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Community Schools

Using the school as a hub, community schools foster partnerships between educators, families, and community services to expand learning opportunities to students before and after the school day, and to offer health and social support to families. Services may include academic support (such as tutoring and mentoring), social services (such as case management and employment assistance), extracurricular activities, afterschool care, and medical and dental services.

Community schools can address several different social determinants of health (SDOH), including:

  • Connecting families with social services
  • Supporting educational attainment through family literacy programs
  • Improving food access through food banks
  • Increasing economic stability and access to jobs
  • Improving access to healthcare through onsite health services

The community school model may help to create a more equitable environment for students to learn and rural communities to thrive. There are several types of community school models being implemented in rural communities. In every model, the school serves as the center of the community, and the school building opens its doors to community members for daily use. For example, Communities in Schools has developed a model that uses coordinators placed in schools to bring community resources directly into the school. This approach can help reduce barriers for families to help keep students in school and improve academic achievement. This model also works to connect schools with partner organizations to help provide additional resources to children and families.

Examples of Rural Community Schools Addressing SDOH:

  • United Way Community Schools are serving children and their families in the Greater Lehigh Valley of Pennsylvania. This approach specifically targets school districts with a high poverty rate. In the Lehigh Valley there are 14 schools that have built partnerships with local organizations to be designated as United Way Community Schools. These schools open the school building to the community before and after the school day, and also have a Community School Director who works in the school but is employed through a partnering community-based organization. Outside of the traditional academic programs, these schools connect students and families with food banks, clothing, housing resources, school supplies, and onsite healthcare services including vision and dental.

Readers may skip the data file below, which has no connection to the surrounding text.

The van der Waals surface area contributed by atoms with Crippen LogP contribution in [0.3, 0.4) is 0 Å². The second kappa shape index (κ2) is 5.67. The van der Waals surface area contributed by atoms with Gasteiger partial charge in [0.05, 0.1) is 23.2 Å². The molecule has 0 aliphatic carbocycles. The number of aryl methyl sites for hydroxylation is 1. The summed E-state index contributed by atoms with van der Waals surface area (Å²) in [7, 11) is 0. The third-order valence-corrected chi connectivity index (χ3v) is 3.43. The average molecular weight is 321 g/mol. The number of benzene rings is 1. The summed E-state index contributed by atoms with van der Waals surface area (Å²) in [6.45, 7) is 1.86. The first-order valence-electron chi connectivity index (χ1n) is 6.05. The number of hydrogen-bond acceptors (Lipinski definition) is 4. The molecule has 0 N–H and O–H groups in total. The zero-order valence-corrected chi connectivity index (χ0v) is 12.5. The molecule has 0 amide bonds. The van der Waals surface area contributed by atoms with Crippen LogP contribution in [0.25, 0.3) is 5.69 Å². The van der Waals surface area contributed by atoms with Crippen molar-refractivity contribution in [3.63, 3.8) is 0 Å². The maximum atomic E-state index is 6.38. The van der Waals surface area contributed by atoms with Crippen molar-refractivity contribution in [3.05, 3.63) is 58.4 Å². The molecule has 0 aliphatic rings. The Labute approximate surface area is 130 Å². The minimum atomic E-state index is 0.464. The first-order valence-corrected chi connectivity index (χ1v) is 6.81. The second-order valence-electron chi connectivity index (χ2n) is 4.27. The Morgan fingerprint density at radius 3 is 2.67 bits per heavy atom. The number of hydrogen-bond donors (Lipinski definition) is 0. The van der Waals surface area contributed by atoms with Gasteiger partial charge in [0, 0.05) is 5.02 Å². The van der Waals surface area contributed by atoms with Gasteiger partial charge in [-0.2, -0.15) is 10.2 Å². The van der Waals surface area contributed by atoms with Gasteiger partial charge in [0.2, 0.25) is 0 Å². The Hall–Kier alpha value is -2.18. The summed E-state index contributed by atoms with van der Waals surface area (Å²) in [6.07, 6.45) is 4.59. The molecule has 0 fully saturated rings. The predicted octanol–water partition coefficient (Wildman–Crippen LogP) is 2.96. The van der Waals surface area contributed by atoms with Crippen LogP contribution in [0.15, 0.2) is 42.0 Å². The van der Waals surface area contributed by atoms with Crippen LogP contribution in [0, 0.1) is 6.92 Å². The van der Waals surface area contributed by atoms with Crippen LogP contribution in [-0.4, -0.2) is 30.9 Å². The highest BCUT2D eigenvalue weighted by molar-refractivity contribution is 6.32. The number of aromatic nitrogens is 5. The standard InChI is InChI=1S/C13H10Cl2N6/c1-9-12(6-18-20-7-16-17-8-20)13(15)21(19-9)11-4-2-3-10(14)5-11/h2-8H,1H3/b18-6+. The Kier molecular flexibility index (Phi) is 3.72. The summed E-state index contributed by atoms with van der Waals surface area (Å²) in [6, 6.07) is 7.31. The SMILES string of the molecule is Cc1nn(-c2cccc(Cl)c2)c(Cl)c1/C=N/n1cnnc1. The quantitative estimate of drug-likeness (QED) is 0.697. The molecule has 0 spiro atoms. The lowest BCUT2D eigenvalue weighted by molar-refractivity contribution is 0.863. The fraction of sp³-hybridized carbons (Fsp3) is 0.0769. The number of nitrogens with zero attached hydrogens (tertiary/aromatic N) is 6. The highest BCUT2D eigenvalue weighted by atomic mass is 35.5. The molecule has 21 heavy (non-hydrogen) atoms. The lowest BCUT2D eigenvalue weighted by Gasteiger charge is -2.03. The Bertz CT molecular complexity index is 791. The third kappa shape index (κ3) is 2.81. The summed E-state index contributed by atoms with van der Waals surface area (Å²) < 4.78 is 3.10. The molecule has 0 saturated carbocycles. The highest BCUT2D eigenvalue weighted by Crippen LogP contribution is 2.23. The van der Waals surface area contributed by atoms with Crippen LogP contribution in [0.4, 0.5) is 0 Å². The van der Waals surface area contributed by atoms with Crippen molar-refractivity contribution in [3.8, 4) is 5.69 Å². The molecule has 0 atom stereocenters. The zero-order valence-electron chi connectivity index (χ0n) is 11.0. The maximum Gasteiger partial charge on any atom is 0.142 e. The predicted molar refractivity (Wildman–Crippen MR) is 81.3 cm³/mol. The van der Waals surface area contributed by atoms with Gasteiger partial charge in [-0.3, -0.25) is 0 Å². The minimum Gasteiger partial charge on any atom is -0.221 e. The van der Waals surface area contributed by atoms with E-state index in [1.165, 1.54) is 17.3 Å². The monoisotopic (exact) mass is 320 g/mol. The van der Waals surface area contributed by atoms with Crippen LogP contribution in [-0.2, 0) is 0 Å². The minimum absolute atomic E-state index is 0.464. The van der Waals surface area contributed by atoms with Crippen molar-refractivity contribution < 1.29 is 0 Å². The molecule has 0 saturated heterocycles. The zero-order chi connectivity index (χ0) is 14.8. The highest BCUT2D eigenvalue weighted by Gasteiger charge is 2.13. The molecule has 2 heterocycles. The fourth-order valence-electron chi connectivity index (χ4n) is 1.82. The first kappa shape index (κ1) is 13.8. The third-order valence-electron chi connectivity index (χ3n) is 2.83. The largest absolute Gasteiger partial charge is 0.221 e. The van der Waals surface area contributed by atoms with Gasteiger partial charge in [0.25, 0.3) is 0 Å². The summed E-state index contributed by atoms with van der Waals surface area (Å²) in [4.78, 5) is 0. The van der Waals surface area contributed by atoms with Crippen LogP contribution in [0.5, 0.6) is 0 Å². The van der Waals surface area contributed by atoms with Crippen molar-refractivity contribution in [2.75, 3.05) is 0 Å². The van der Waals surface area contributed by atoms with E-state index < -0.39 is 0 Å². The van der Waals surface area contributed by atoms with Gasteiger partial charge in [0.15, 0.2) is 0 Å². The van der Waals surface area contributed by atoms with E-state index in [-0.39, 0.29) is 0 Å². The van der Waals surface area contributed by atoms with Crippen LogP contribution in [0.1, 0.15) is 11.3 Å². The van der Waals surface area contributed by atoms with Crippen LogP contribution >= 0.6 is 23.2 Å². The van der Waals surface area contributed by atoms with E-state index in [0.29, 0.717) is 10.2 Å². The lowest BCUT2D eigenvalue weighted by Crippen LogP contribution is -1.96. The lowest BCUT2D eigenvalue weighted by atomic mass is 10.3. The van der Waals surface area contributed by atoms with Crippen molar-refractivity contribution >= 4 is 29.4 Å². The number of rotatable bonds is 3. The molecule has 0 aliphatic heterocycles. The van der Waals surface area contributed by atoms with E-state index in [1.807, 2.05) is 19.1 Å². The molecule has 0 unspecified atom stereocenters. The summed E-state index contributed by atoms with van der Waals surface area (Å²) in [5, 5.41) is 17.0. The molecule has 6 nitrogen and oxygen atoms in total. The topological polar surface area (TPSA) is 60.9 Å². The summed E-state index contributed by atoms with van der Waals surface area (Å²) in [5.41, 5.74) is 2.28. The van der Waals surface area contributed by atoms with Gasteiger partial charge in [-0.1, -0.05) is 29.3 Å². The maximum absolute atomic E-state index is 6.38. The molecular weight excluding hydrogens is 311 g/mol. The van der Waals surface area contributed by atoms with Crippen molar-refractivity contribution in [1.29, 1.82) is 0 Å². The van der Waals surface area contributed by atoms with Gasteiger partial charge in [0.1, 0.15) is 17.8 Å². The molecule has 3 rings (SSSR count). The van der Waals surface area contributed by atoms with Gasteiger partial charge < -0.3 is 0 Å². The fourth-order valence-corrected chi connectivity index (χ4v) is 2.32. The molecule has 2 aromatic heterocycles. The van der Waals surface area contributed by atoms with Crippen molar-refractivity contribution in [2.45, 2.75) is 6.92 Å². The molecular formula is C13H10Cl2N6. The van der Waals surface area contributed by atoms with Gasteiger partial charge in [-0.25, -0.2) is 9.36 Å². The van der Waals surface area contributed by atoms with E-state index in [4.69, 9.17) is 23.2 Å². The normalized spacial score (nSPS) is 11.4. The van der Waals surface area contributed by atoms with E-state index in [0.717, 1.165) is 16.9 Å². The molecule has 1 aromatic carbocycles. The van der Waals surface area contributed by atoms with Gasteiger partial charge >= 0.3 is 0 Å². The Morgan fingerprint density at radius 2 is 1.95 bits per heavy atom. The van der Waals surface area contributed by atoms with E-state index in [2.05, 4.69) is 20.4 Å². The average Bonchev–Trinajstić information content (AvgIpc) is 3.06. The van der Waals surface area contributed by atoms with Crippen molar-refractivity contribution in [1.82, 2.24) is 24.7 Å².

• Owsley County Elementary School in Booneville, Kentucky is one of three examples of successful community schools featured in a report about rural community schools by the Center for American Progress. The school serves as a hub for Owsley County events, even serving as the site for weddings, other community celebrations, and performances. The school works with the entire community to educate and support children and their families. The school administers innovative literacy programs and provides students with technology to help improve academic performance. The school also operates a family resource center, provides health services, and connects parents with classes to complete their GED and higher education courses.
  • Molly Stark Elementary School in Bennington, Vermont is a community school that provides many services to children and their families outside of traditional academics. In particular, the school provides basic health services to students and families. A school nurse helps deliver vaccinations and other preventive health interventions. Molly Stark School also runs a daycare center and preschool, and offers child care and transportation services during GED classes that parents can take in the evenings. The school also promotes family literacy and adult education by offering community college courses.

Implementation Considerations

Community schools provide a variety of services to students and their families. These services require additional funding, training, staff, and buy-in from community members, parents, and school officials. Another challenge for implementing this model is that local school boards may not always be in favor of delivering such robust services at schools and may be more focused on preparing students academically.

Resources to Learn More

Community Schools Toolkit
Website
Provides research, data, and best practices to help build partnerships and implement a Community School.
Organization(s): United Way of the Greater Lehigh Valley

Supporting Research and Evaluations
Website
Describes research and evaluations that explore the impact of community schools on children, families, and the broader community.
Organization(s): The Federation for Community Schools